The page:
PANSTARRS Continues to Put on a Show
Earlier this year, Comet PANSTARRS put on a pleasing show in the western sky after sunset in March becoming a naked eye object for a while. For most people, it has faded from view
However, it is surprisingly still visible. I read a nice article on Universe Today about Comet PANSTARRS having a nice anti-tail. Comets tails usually point away from the Sun but they can form anti-tails which point toward the Sun. Right now, Comet PANSTARRS has an anti-tail that has been reported to be up to six degrees long. Based on its current brightness estimates I thought, hey, I bet I can photograph that.
Another nice feature is that right now Earth is passing through the orbital plane of Comet PANSTARRS. We are now viewing the tail edge on which makes it very thin and brighter than it would otherwise be.
Now I have gotten a new toy recently which I knew would play an important role in this attempt. I wanted to zoom in to get a better view, but when you zoom in your exposure time is limited to a few seconds before you get star trailing (with the 250mm lens I wanted to use, trailing shows up in about 3-4 seconds). This means you need something to let your camera track stars so you can take longer exposures without trailing. Fortunately, I just got an iOptron Sky Tracker. I had practices putting it together during the day, but last night was my frist try under the stars.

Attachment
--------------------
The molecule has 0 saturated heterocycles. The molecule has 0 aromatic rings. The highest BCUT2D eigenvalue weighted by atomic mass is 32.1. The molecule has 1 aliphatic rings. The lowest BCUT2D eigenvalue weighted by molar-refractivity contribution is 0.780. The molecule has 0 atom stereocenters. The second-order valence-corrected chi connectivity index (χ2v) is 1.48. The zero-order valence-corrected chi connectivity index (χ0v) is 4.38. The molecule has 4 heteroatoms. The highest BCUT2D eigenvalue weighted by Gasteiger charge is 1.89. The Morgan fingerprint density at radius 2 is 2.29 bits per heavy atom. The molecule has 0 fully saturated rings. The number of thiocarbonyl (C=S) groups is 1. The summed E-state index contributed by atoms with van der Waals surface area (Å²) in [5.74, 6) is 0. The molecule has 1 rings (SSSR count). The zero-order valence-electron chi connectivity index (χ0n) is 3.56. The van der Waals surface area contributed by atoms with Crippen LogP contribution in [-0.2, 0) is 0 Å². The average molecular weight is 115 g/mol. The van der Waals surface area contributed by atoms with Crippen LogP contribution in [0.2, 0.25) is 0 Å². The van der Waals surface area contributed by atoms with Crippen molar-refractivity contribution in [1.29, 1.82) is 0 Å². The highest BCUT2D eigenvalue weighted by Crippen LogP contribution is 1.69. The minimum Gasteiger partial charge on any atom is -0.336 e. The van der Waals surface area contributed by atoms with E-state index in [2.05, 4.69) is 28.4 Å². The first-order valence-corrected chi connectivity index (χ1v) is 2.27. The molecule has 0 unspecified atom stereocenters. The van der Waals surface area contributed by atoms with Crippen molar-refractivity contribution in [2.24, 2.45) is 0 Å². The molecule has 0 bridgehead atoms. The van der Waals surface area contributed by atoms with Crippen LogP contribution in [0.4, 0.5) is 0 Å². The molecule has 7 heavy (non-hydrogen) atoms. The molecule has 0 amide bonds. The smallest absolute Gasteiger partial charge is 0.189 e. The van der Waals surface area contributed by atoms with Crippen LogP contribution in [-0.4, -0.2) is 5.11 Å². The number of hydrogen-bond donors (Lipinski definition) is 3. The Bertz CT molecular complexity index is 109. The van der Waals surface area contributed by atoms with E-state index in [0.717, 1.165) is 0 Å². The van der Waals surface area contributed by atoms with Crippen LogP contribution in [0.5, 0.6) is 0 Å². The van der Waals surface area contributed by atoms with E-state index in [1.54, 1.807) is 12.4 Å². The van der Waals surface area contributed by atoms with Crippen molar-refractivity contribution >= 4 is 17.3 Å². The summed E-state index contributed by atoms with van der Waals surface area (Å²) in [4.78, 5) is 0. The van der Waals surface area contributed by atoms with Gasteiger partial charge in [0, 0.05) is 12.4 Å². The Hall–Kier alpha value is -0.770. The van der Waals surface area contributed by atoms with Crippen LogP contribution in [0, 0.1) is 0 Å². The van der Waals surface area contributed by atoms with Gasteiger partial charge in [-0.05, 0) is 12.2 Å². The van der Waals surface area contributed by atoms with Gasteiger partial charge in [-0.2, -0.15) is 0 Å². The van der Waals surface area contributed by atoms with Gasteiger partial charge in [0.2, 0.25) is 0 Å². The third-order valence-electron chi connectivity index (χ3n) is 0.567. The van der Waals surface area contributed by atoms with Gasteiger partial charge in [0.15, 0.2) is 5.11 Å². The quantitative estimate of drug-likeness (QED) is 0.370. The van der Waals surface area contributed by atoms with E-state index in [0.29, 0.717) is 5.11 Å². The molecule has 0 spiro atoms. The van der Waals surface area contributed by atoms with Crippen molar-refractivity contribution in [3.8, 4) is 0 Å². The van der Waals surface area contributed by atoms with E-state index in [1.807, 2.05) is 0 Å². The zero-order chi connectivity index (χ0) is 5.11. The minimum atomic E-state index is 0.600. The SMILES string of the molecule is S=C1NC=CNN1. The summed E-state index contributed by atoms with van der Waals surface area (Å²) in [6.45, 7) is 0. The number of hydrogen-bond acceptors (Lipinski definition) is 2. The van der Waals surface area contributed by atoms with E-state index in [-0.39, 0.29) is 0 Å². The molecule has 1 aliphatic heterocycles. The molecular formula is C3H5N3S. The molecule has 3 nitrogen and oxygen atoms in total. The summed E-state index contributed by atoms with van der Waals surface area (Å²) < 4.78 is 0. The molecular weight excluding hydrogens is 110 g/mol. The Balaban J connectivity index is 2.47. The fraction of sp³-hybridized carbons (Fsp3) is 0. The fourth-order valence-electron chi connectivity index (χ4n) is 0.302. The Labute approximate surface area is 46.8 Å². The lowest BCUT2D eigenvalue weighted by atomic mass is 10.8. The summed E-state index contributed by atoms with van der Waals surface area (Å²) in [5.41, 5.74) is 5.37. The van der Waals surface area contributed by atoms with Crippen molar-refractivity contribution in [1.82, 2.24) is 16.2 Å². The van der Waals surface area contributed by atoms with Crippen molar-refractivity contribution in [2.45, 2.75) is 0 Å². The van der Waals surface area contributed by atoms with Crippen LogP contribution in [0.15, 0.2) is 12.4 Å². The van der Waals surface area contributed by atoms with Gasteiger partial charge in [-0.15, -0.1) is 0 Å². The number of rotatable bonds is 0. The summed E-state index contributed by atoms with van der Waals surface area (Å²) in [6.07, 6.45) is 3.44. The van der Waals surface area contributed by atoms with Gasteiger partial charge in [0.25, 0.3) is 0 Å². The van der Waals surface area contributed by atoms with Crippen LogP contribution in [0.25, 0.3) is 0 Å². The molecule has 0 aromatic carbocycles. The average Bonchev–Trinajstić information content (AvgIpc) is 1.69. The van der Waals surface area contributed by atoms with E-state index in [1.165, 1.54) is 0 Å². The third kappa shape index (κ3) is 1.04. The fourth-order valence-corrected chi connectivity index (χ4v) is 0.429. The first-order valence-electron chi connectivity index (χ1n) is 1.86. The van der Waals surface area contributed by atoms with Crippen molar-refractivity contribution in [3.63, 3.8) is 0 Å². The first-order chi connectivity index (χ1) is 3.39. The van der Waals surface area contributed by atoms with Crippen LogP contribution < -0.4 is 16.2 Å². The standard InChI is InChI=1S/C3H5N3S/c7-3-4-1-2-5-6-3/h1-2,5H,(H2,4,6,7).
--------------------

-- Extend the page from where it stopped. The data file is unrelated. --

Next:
When I got to one of my usual places at the Douglas Spring Trailhead at Saguaro National Park East, I was greeted by a news truck that was getting ready to do a live feed for the Fox 11 news at 9 on vandalism of saguaros. They had some lights on I had to dodge but the reporter and techie were nice enough. So I set up my camera, did a crude polar alignement (I am sure I will get better with practice, but I got it good enough for what I was doing last night) and started shooting. I was pleased to quickly find the comet near Polaris and quickly got pics where it was showing up with a nice long anti-tail as advertised.
The nucleus is slightly above and right of the center with the long tail not quite vertical in this image (going from roughly 1 o’clock to 7 o’clock). This is a 30 second exposure on a Canon 60D with a Canon 55-250mm zoom lens at 250mm and f/5.6.
I was just able to see the comet in 8×42 binoculars, although the tail didn’t show up that well. If it’s clear tonight, I might bring out the big guns (20×80 binoculars) and see what it looks like.
And of course I am happy to see that the Sky Tracker handled my camera fine and was relatively easy to set up and get a reasonable alignment.
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